National Party leader would be “loath” to take abortion out of the Crimes Act.


National Party leader Simon Bridges says he would be “loath” to take abortion out of the Crimes Act.

On Monday, Jack Tame on TVNZ and Susie Ferguson on Morning report challenged his position.

Bridges said his position on abortions was that they should be “rare, safe, legal” – with an emphasis on rare.

He said he believes the present system is working well.

Bridges said the issue would be a conscious vote for National MPs.

On its website, TVNZ notes that Bridges is “religious.”

Bridges’ father was a Baptist minister and he is a practising Christian.

In a 2013 interview, Bridges said religion played a minor part in his adult life.

“I would still consider myself a believer. I do believe in God.”

He and his wife Natalie are reported to have attended an Anglican church in Tauranga.

They met at Oxford while she was doing a Masters in English Literature and he was doing a Bachelor in Civil Law.

Both Ferguson and Tame’s questions were motivated by the Irish voting in a referendum to remove the prohibition on abortion from their constitution.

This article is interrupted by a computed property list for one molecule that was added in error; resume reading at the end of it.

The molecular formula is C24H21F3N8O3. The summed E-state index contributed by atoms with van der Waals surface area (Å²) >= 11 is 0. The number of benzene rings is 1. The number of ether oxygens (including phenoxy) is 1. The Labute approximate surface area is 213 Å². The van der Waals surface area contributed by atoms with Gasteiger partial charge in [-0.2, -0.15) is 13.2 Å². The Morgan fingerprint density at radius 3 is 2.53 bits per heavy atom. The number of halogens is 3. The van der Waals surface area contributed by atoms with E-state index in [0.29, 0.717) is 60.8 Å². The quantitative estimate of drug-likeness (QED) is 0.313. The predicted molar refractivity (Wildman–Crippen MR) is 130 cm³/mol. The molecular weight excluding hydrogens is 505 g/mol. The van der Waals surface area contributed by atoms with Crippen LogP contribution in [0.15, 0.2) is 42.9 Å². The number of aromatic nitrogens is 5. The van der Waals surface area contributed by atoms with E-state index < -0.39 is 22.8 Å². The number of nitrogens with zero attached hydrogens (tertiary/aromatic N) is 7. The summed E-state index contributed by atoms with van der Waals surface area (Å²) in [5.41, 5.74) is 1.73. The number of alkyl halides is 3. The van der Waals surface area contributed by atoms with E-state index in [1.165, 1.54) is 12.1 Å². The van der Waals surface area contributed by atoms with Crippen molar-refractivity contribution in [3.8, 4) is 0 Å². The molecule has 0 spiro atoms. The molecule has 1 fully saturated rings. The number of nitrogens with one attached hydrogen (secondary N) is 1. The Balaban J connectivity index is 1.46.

“If you look at Ireland, they had a situation where it was probably the most restrictive regime in the western world – that’s not where we’re at” Bridges said.

Irish Minister for Health, Simon Harris, will seek the cabinet’s backing on Tuesday to draft the new legislation.

The proposed legislation will allow abortions during the first 12 weeks of pregnancy.

It will allow them up to the 24th week in exceptional circumstances.

New Zealand Catholic bishops’ position is the law should protect the rights of both the mother and the unborn child.

They say it is both a justice and a health issue.


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